In Numbers 26 we are introduced to Zelophehad. Zelophehad, we are told, had no sons, only daughters. In Numbers 27, following the death of Zelophehad, the daughters of Zelophehad came before Moses and argued their plight. Because their father had died with no sons, all of their rights of inheritance were to be lost and they felt this was unfair. So Moses prayed to God and God gave Moses an exception to the rule.
YHWH told Moses that the inheritance CAN flow through a female, IF they fulfill two requirements: (1) There must be no male offspring in the family (Numbers 27:8) and (2) if the female offspring should marry, they must marry within their own tribe (Numbers 36:6).
Now we come back to Mary. On the surface she should be unable to transfer the rights to her Son. But when you research you find that Mary had NO brothers, AND Mary did indeed marry within her own tribe to Joseph. What an awesome God we serve Who set in order the requirements to allow the virgin birth to take place 1,400 years in advance!
A footnote to Matthew 1 from the Aramaic English New Testament (AENT) says this:
The word gowra designates a protector-male or guardian; the context of this verse determines its specific meaning. Y'shua elsewhere says "which one of gowra, if he has a son...."; obviously "father" is intended. "Gowra" also applies to other forms of protector-male type relationships depending on the context, such as "husband", "son", and so forth. Ancient Aramaic Matthew ends at verse 17, not verse 25.
The text not only establishes the subject, but shifts from "background history" into the present, from intro to body. This means that the Yosip in verse 16 (the guardian or adopted father of Miriyam (Mary)) is not the same Yosip as the husband of Miriyam in verse 19.
There is no reason for Matthew to use two different words for the same individual, whereas gowra sometimes means "husband" but can also mean "father". The other term baalah can only mean "husband". On the other hand, there would most definitely be a reason to differentiate two men named Yosip, one being the adopted father, the other the husband of Miriyam. With this differentiation we now have three full sets of 14 generations, which satisfies the demands of verse 17.
Furthermore ... When you read thoroughly the details of Zelophedad's daughters it is clear that is exactly what it is about: Females inherit the assets of their father when there is no male heir. This is stated DIRECTLY:
Numbers 27: 7 'Zelophehad's daughters are right in what they say. You will indeed give them a property to be their heritage among their father's kinsmen; see that their father's heritage is passed on to them. 8 Then speak to the Israelites and say, "If a man dies without sons, his heritage will pass to his daughter.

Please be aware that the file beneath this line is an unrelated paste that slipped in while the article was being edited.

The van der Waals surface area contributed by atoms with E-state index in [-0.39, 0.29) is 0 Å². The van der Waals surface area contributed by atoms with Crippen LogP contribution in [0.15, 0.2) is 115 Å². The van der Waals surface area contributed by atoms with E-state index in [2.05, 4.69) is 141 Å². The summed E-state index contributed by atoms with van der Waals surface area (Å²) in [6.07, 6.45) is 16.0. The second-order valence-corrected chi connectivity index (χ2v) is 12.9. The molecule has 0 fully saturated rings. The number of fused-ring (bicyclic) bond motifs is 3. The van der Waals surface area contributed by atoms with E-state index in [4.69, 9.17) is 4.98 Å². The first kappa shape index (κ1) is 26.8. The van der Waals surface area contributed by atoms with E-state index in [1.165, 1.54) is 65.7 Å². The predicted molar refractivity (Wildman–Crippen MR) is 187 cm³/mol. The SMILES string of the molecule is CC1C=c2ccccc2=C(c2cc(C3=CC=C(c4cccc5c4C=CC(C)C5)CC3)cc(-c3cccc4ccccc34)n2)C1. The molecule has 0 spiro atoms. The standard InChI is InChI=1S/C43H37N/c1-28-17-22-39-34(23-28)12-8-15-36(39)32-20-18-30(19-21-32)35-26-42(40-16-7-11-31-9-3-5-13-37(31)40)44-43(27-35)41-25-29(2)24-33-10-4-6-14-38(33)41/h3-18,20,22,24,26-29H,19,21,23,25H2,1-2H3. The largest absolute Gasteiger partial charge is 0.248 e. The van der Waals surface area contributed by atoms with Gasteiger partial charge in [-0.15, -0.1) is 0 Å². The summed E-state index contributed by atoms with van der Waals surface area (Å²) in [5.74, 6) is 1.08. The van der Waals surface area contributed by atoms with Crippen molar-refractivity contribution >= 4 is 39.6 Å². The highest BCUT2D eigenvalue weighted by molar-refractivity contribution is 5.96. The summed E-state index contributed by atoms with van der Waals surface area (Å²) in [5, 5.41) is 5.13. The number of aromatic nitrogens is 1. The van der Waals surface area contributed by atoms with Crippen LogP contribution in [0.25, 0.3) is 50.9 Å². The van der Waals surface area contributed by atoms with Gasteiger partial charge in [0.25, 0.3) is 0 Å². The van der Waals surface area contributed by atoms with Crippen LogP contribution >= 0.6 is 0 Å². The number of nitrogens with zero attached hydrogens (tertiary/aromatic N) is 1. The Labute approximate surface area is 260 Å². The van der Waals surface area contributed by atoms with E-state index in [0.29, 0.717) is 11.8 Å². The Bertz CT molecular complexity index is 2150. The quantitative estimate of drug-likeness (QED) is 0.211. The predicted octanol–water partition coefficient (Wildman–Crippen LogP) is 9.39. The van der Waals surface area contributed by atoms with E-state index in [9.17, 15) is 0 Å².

9 If he has no daughter, the heritage will go to his brothers. 10 If he has no brothers, his heritage will go to his father's brothers. 11 If his father has no brothers, his heritage will go to the member of his clan who is most nearly related; it will become his property. This will be a legal rule for the Israelites, as Yahweh has ordered Moses."' (NJB)
Proof of this is also indirectly stated with Joseph and Mary returning to Bethlehem. Mary is attached to that inheritance through her husband but she also inherits from her family without there being a male heir.
And let's not forget, Talmud says a child is considered Jewish if his MOTHER is Jewish....And Torah says land can only pass WITHIN THE TRIBE it is allotted to. YHWH calls it an INHERITANCE. And with the Levites YHWH says, "I am their inheritance"...so obviously being from a tribe is an asset if you inherit YHWH....
Thanks for the extra explanation above the footnote. I knew about the 'flip' and 'gowra' and the exception to the lineage rule is remarkable also.ReplyDelete
You're very welcome!!!Delete
Many thanks for your wonderful website and blog. I would appreciate your comments on the following: in a reasonably well-known version of an Hebraic Roots Bible, it was noted that the genealogy in Matthew is that of Joseph; the reason for this is that Joseph could not be Yeshua’s father as Jehoiachin was cursed (Jeremiah 22:30) and the Mashiyach could not come from his genealogy. He seems to have a good point - what do you think? Many thanks for your help. Kind regards, MarkReplyDelete
Thank you for your comment. The line of Yeshua had to have come through Solomon, the line presented in Matthew, and not Nathan, the line presented in Luke.Delete
Those who use the "Jehoiachin was cursed" don't realize that the curse was lifted. The curse was established, as you pointed out in Jeremiah 22. But by Jeremiah 52:31-34 we find the curse lifted. Other verses reveal that his name was restored, he did have children, and one of them became king. We talk about this in our article: http://therefinersfire.org/yeshua_qualifications.htm
It's a long article, so jump to the part about this topic by doing a search in the article on "Jeconiah".
We also address in this article how the curse was lifted: http://therefinersfire.org/disputing_messiah2.htmDelete